It was primarily about two issues for me. One was that I do favor gun regulation. I don’t favor a complete ban, but I would not be against licensing and registration, similar to cars. I was briefly a member of the NRA, when my older sister was selling memberships so she could get this ring, and the magazine subscription that came with that revealed a lot of paranoia (in my opinion). Based on current events, it just seemed to me that people were too quick to fire a gun if they had one, and so I don’t think their ownership should be taken lightly.

The other issue was economics. At the time, I could not in any way see how supply-side economics could work. I understand the philosophy better now, so I can see where some people might expect it to work, but I still do not believe it works, and I think most of the people who promote it don’t really believe in it either, they just want the tax cuts.

Anyway, it was ultimately the party that would line up more with my personal beliefs, and personality, because I have a sympathetic, if not bleeding, heart, and am liberal in the sense of being generous, and I am really not about greed or condemning other people in any way. I suppose I could be called a hippie, but I’m really too square for that. I would say I am a populist, but that’s usually just something people call themselves as a ploy to win votes, and I’m not that cynical (though my sense of humor is).

I guess what I am trying to explain is that the first candidate I supported was Jerry Brown. I even saw him speak. He came to U of O, and Ken Kesey introduced him.

I know a lot of people considered him to be a bit of a space cadet (literally), but at the time I was looking for intelligence and integrity, and I believed he had those. Naturally, by the time the primary came around he was not even on the Oregon ballot, but I did end up voting for Clinton and feeling like he did a good job. I wasn’t happy about the whole Lewinsky thing, but I really don’t think we needed a special investigator for it. I was glad to see the deficit going down, and to feel like my family was making ground economically again, because things had really started to go downhill for us during the second term of Reaganomics, followed by Bush’s voodoo economics.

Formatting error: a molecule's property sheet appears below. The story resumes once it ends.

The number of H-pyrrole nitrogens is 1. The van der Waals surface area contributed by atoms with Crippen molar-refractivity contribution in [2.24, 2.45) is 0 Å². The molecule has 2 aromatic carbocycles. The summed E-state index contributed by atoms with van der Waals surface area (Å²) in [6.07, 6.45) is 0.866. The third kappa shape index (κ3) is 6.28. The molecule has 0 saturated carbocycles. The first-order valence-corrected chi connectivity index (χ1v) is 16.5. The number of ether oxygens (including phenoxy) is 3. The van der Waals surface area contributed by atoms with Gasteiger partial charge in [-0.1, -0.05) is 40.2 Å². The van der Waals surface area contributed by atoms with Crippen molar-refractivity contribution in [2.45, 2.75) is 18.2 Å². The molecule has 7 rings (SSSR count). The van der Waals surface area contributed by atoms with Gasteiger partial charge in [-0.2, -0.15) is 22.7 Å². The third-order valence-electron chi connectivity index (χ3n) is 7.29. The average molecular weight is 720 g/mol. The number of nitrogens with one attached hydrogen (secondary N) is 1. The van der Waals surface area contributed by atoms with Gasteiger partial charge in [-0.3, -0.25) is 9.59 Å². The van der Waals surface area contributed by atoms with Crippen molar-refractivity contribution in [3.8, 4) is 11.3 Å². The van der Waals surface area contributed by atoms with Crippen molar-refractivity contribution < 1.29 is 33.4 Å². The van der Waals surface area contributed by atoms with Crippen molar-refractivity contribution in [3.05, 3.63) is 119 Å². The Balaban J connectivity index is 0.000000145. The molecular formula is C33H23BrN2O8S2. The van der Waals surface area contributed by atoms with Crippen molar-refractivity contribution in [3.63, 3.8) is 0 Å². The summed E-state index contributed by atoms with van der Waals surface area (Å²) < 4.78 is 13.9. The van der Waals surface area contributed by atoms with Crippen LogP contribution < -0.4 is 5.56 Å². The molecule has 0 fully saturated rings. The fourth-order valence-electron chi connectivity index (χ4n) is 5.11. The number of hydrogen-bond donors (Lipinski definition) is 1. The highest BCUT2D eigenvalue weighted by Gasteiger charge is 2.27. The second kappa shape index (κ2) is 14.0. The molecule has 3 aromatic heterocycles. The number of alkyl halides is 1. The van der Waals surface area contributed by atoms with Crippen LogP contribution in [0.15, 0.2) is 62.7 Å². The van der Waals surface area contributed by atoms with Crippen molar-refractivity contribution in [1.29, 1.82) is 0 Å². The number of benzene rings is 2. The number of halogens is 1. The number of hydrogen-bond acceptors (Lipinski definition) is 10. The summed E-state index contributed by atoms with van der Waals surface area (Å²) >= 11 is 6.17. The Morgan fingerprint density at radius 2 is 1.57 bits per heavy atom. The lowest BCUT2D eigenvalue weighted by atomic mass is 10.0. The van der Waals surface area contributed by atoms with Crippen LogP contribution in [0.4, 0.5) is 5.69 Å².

I did support Gore, though honestly I like him better now than I did then, but I really hated Bush. I remember going to bed on election night just unable to believe that I was going to wake up under a Bush presidency. As it was, hope was kept alive for a little bit longer, but you know how that came out.

Sadly, at this point I don’t even remember whom I initially wanted in 2004. It wasn’t Kerry, but I could live with him. I did not vote for him in the primary, though. I voted for Kucinich to remind Kerry that he did not have a strong mandate, and he should consider being a little more radical. It was Sean Penn’s idea, actually. He left me a phone message. Obviously, I still wish Kerry had won.

Finally, I started off 2008 wishing for Edwards. He had some good moments, but this has not been a typical campaign, and I don’t see how he could have been able to generate enough excitement.

In summary, politics is an area of perpetual disappointment for me, but I am not able to quit caring. So with mingled passion and dread, I will be taking on the 2008 election in my next few posts.